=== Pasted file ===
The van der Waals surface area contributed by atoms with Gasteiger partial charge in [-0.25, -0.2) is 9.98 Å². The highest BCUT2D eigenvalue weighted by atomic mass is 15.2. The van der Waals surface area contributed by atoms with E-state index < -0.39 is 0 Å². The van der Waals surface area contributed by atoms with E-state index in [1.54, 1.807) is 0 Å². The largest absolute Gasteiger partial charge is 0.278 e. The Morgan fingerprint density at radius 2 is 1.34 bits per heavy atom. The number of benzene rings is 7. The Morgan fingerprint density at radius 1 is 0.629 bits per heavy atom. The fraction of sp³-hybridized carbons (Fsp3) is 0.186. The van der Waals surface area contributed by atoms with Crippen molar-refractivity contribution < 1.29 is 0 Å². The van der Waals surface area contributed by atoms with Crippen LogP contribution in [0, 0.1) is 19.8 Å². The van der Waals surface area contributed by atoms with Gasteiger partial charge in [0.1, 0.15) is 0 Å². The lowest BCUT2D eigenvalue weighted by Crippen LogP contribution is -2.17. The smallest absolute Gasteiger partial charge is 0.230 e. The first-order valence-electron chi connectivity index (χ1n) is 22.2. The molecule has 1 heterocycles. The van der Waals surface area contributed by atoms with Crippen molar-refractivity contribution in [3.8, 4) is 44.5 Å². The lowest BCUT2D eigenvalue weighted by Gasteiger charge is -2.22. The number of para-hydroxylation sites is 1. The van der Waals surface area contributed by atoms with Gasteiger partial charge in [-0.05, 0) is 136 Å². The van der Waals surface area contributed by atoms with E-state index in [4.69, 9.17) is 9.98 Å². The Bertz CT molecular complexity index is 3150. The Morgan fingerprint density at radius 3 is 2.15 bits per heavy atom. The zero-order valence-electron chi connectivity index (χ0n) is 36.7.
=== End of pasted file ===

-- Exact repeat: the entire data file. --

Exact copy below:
The van der Waals surface area contributed by atoms with Gasteiger partial charge in [-0.25, -0.2) is 9.98 Å². The highest BCUT2D eigenvalue weighted by atomic mass is 15.2. The van der Waals surface area contributed by atoms with E-state index < -0.39 is 0 Å². The van der Waals surface area contributed by atoms with E-state index in [1.54, 1.807) is 0 Å². The largest absolute Gasteiger partial charge is 0.278 e. The Morgan fingerprint density at radius 2 is 1.34 bits per heavy atom. The number of benzene rings is 7. The Morgan fingerprint density at radius 1 is 0.629 bits per heavy atom. The fraction of sp³-hybridized carbons (Fsp3) is 0.186. The van der Waals surface area contributed by atoms with Crippen molar-refractivity contribution < 1.29 is 0 Å². The van der Waals surface area contributed by atoms with Crippen LogP contribution in [0, 0.1) is 19.8 Å². The van der Waals surface area contributed by atoms with Gasteiger partial charge in [0.1, 0.15) is 0 Å². The lowest BCUT2D eigenvalue weighted by Crippen LogP contribution is -2.17. The smallest absolute Gasteiger partial charge is 0.230 e. The first-order valence-electron chi connectivity index (χ1n) is 22.2. The molecule has 1 heterocycles. The van der Waals surface area contributed by atoms with Crippen molar-refractivity contribution in [3.8, 4) is 44.5 Å². The lowest BCUT2D eigenvalue weighted by Gasteiger charge is -2.22. The number of para-hydroxylation sites is 1. The van der Waals surface area contributed by atoms with Gasteiger partial charge in [-0.05, 0) is 136 Å². The van der Waals surface area contributed by atoms with E-state index in [4.69, 9.17) is 9.98 Å². The Bertz CT molecular complexity index is 3150. The Morgan fingerprint density at radius 3 is 2.15 bits per heavy atom. The zero-order valence-electron chi connectivity index (χ0n) is 36.7.